When using a chopping amplifier, the input signal can mix with the chopping frequency, fCHOP, to create IMD at fIN ± fCHOP, fIN ± 2fCHOP, 2fIN ± fCHOP, … These IMD products can appear in the band of interest especially as fIN approaches the chopping frequency. To eliminate this issue, select a zero-drift amplifier that has a chopping frequency much greater than the input signal bandwidth and ensure that interferers at frequencies close to fCHOP are filtered before this amplifier stage.

Chopping artifacts can also be aliased when sampling an amplifier output with an ADC. Figure 11 shows an example IMD product resulting from the aliasing of the glitch frequency when the ADC takes a sample. These IMD products depend on glitch and ripple magnitudes and can vary from part to part. When designing a signal chain, it is necessary to include antialiasing filters before the ADC to reduce this IMD.

Figure 11. An example of IMD where the ADC samples a glitch and causes alias at fSAMPLE – 2fCHOP.

Filtering the Chopping Artifacts

At the system level, the single most effective way to deal with these high frequency artifacts is by filtering. An LPF between the zero-drift amplifier and the ADC reduces chopping artifacts and avoids aliasing. For this reason, amplifiers with a higher chopping frequency relax the requirements of an LPF and allow for wider signal bandwidth.

As an example, Figure 13 shows the effects of mitigating chopping artifacts with the ADA4522 using various techniques shown in Figure 12: increasing the closed-loop gain, postfiltering, and using a capacitor in parallel with the feedback resistor.8

Figure 12. Amplifier configurations to filter artifacts.
Figure 13. ADA4522 NSD using the first-order filters methods shown at top: (L) Increasing the gain reduces the amplifier’s bandwidth, which filters the noise peaks, (R) using an RC filter.

Depending on how much out of band rejection your system needs, a higher order active filter may be required. ADI has many resources to help with filter design including the multiple feedback filter tutorial and the online filter design tool.

Knowing the frequencies where chopping artifacts occur can help to create the required filter. Table 1 shows the locations of AC artifacts caused by zero-drift amplifiers.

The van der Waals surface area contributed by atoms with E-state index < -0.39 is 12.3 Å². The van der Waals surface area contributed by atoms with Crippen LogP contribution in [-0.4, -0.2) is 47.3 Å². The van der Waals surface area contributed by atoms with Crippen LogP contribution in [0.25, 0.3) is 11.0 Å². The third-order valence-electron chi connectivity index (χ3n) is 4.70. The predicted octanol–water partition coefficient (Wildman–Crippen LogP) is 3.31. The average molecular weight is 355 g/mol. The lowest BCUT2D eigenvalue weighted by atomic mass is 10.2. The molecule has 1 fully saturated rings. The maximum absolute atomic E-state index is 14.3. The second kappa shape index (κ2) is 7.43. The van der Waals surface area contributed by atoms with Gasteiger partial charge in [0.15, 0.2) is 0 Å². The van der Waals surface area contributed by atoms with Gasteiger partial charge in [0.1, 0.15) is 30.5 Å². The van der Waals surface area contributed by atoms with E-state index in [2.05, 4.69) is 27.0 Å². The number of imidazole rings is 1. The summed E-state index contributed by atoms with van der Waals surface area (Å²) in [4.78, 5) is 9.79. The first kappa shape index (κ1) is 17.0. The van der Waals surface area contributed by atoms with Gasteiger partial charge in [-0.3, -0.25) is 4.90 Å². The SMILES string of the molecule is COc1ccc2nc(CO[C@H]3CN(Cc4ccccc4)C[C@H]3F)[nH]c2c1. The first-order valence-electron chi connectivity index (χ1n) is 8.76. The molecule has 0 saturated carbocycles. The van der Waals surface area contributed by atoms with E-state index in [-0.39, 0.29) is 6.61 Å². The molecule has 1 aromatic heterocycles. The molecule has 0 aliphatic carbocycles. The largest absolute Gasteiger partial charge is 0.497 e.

Table 1. Summary of AC Chopping Artifact Locations
Artifact Description Location
Ripple fCHOP, 3fCHOP, 5fCHOP, …
Glitch 2fCHOP, 4fCHOP, 6fCHOP, …
Amplifier IMD fIN ± fCHOP, fIN ± 2fCHOP, 2fIN ± fCHOP, …


By understanding high frequency artifacts in zero-drift amplifiers, system designers can be more confident in using zero-drift op amps for their wider bandwidth applications. These system design considerations include:

  • Matching source input impedance seen by a zero-drift amplifier’s inputs
  • Using a dual amplifier for differential signal conditioning
  • Finding the frequency of artifacts in the data sheet noise spectrum
  • Designing a filter such that it reduces the impact of high frequency artifacts caused by dynamic offset reduction techniques
  • Understanding and planning for high frequency artifacts in the frequency domain


1Yoshinori Kusuda. “Reducing Switching Artifacts in Chopper Amplifiers.” Delft University of Technology, the Netherlands, May 2018.

2Christian Enz and Gabor C. Temes. “Circuit Techniques for Reducing the Effects of Op-Amp Imperfections: Autozeroing, Correlated Double Sampling, and Chopper Stabilization.” Proceedings of the IEEE, Vol. 84, No. 11, November 1996.

3Boris Murmann. EE315A: VLSI Signal Conditioning Circuits: Chaper 7, Precision Analog Circuit Techniques. Stanford University, 2014.

4James Bryant. “Multipliers vs. Modulators.” Analog Dialogue, Vol. 47, June 2013.

5A. T. K. Tang. “A 3/spl mu/V Offset Operational Amplifier with 20nV//spl radic/Hz Input Noise PSD at DC Employing Both Chopping and Autozeroing.” IEEE, February 2002.

6Michiel Pertijs and Wilko J. Kindt. “A 140 dB-CMRR Current-Feedback Instrumentation Amplifier Employing Ping-Pong Auto-Zeroing and Chopping.” IEEE Journal of Solid-State Circuits, Vol. 45, No. 10, October 2010.

7Johan F. Witte, Kofi A. A. Makinwa, and Johan H. Huijsing. “A CMOS Chopper Offset-Stabilized Opamp.” IEEE Journal of Solid-State Circuits, Vol. 42, No. 7, July 2007.

8Yoshinori Kusuda and Vicky Wong. “Zero-Drift Amplifiers: Now Easy to Use in High Precision Circuits.” Analog Dialogue, Vol. 49, July 2015.

ADA4523 data sheet. Analog Devices, Inc., April 2020.

AD7768-1 data sheet. Analog Devices, Inc., May 2019.

Kusuda, Yoshinori. “Analysis of Input Current Noise with Even Harmonics Folding Effect in a Chopper Op Amp.” Analog Dialogue, Vol. 53, May 2019.

Simon Basilico

Simon Basilico

Simon Basilico is a design engineer in the Precision Signal Chain Group based in Santa Clara, CA. Simon’s focus is on precision signal chains including both integrated mixed-signal designs and system in package solutions. He joined Analog Devices in 2015 after receiving his B.S. and M.S. in electrical engineering from Stanford University.